Book review: Black Comix

If you’re looking for a snapshot of some of the black artists creating and selling comix, aka independent comics, check out Black Comix: African American Independent Comics Art and Culture.

front cover

The book is an alphabetical catalog illustrated with comix excerpts and cartoon samples. I have to imagine the people included are just the tip of the iceberg. They range from a mix of pros with heavy establishment track records, like Larry Stroman and Keith Knight (who wrote the book’s foreword) to some with mainly self-publishing on their resumes–younger artists like Leilani Hickerson or Ken Patterson, but the variety of work is delightful and made me want to read further.

Larry Stroman, from his book Tribe

The book is by comic artist Damian Duffy and University of Illinois Art and Design Professor John Jennings. They are the duo who curated the 2008 exhibition Out of Squence: Underrepresented Voices in American Comics and the 2007 exhibit Other Heroes: African-American comics creators, characters, and archetypes.

Leilani Hickerson, image from her manga-influenced comic My Hafu. Hafu is a made-up Japanese word meaning multiracial.

This book places a number of relatively unsung artists into the record–well, unsung in some circles, but that is the whole point here–widening the circle, and archiving the network.

A number of the artists included are from Philadelphia, including Jamar Nicholas (he’s the guy who works at Arcadia U’s art gallery) and Yumy Odom. The two of them are moving forces behind the annual East Coast Black Age of Comics Convention (ECBACC) which began in Philadelphia in 2002.  “It started in a hallway at Temple [University],” Jamar said. Now it attracts about 500 to 600 participants.

jamarBoogs Crouch Color
a pin-up of Detective Boogaloo

Nicholas is the author of the webcomic Detective Boogaloo and created a new, illustrated adaptation of Geoffrey Canada’s Fist Stick Knife Gun: A Personal History of Violence.

I have one big complaint and a few petty complaints about the book. First the big one–the essays gloss too lightly over their subjects. And now the picky complaints–the glossy pages obscure the images with reflections, and the typos and proofing mistakes are embarrassing. Shepherd Hendrix’s first name is is misspelled. Is Ken Patterson, born in Jackson, Mississippi, really living in Jackson, Massachusetts? Was ECBACC really at Truman University in North Philadelphia?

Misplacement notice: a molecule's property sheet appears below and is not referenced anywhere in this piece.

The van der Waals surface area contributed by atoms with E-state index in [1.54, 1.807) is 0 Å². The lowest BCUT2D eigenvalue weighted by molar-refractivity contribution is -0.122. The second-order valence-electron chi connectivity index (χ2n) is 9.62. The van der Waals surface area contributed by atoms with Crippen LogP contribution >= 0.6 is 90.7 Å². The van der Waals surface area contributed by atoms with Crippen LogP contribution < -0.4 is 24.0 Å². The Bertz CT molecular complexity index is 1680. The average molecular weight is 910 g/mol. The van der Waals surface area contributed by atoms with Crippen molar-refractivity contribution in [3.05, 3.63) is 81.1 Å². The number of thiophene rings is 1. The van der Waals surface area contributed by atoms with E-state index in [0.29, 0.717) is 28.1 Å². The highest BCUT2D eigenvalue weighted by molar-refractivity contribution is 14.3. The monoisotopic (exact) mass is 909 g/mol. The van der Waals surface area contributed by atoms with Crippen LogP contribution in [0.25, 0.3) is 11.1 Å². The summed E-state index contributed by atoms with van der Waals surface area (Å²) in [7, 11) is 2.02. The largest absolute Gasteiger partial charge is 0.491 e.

Richard Santiago II, detail from a page of his book Broken Glass

On the other hand, the book makes no pretenses of being comprehensive, and the imagery is juicy and as varied as there are contributors to the book. So are the genres varied–from comic strips to full-blown sagas. There’s something here for Edge City lovers, and something here for X-Men lovers. While some superheroes look a lot like the usual suspects, others are no such thing. The artists reference aesthetics from old comic strips, ’50s superheroes, manga, graffiti art, Mexican muralists, Matisse, fashion drawings, Mad Magazine, Vargas cartoons, R. Crumb, Erte, Toulouse Lautrec–any visual imagery that’s out there is fodder for reinvention.

Detail of Phonzie Davis’s first issue cover of Left Handed Sophie, a young albino who gets herself into trouble

I love Stroman’s high-contrast graphics which pop from the page. Richard Santiago II’s Broken Glass drawings are like melted glass or pulled taffy. New Jersey artist Leilani Hickerson’s My Hafu gets a load of teen culture but it sure ain’t Archie (she has a degree from UArts). Phonzie Davis’ overloaded, yummy Left Handed Sophie drawings remind me of old carnival posters.

While I was reading a book featuring only African American artists, I began to wonder about the premise. Davis is a member of Meathaus, which is a cartoon collective with nothing to do with race.

Shepherd Hendrix’s drawings for Stagger Lee, created with writer Derek McCulloch

In part the book is an answer to the old story that the comic book industry wasn’t showing black faces, so there were a couple of generations that began looking for themselves and found they were invisible. Thanks to those artists, to some degree black faces are no longer invisible in comix land. For starters, this book exists! And there are a number of black comix conventions around the US.

Superman and Batman may still dominate in the establishment corporate superhero categories. But in self-published comix land (thanks to the magic of internet publishing), darker faces are finding their audience. This book is like a guide to the galaxy of these artists, a first step that can take you onto the internet and then link by link navigate to new dimensions. The book has great stuff to look at, stuff to love, stuff to hate, and just lots of interesting minds and hands at work. It’s a starting point and it’s an archive, a way to say, We are here.

Black Comix 
African American Independent Comics, Art and Culture
Damian Duffy & John Jennings
Page Count: 176 pages
Size: 11 x 9 inches
Publication Date: July 2010
Price: $45
ISBN: 978-0-9841906-5-2